Don’t fishermen risk tangling of their lines if they stand too closely together? Apparently Port Hope, Ontario's town council thinks otherwise.
At the beginning of September, the small town just over an hour's drive East of Toronto, made the executive decision to restrict public access along the Ganaraska River throughout Port Hope.
In a seemingly alarmist media release, Port Hope Mayor Bob Sanderson stated:
“Council authorized the temporary closure of all lands and parks, under ownership of the Municipality, that border the Ganaraska River, effective September 2, 2020 until October 15, 2020, in an effort to limit group gatherings during the annual salmon migration while the global pandemic is ongoing. This closure includes all green spaces and trails from Molson Street to Lake Ontario and prevents access to the River through municipal properties.”
The release goes on to say that the decision was made after “lengthy community consultation” – not as a result of science or evidence based decision-making. No, during a global pandemic, the town has decided to rely on public opinion. As of September 29, in a county with a population of 85,598 people, there were mere two (two!) active cases of COVID-19. Of course, I took to the riverside to see how people in and around the area felt about the closure.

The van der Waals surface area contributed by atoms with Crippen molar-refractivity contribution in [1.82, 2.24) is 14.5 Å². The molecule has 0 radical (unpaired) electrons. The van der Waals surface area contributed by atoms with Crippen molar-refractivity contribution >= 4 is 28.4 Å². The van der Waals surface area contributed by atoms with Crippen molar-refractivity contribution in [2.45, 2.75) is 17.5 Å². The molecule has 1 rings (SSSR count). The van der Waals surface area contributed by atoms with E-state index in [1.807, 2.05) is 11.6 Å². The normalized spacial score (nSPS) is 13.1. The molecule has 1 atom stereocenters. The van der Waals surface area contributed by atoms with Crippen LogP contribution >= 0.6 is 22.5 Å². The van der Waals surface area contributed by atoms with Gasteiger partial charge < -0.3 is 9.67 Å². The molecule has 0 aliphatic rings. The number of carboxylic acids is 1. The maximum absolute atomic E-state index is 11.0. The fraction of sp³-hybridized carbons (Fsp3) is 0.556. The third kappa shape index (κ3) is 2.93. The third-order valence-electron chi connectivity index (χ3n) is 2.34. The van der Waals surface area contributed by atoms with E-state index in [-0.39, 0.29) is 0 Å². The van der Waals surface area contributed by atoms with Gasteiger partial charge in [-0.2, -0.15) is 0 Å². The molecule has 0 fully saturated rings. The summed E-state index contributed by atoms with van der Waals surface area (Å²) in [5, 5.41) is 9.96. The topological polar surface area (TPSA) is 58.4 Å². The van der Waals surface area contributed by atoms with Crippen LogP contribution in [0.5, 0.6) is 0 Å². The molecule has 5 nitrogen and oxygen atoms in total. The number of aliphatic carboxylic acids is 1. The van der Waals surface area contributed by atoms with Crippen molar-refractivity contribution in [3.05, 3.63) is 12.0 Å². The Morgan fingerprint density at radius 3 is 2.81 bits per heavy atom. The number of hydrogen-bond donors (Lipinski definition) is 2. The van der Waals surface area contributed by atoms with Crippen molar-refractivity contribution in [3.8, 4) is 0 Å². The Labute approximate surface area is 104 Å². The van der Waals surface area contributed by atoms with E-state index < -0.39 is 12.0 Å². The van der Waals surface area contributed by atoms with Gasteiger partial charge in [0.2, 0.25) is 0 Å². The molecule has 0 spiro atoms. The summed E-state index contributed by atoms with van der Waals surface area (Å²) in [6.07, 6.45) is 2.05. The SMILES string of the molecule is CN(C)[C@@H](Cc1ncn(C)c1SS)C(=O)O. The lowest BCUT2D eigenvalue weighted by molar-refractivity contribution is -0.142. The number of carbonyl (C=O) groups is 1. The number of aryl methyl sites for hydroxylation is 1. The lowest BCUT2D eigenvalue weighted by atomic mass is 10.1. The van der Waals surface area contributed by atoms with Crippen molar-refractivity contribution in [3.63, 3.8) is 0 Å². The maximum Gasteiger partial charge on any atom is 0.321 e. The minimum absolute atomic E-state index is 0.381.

A few were happy that the community was being kept safe, despite there being no data that supports the outdoor viral transmission theory, while one man blatantly disregards the roped off access while walking his dog.
More interestingly, one woman agrees that this provided justification for closure of the riverbed to prevent fishermen from engaging with the salmon migration, something locals complain about and criticize heavily every year.
Once again, it appears to be another case of seeking justification to restrict access based on local privilege and politics than actual health and safety.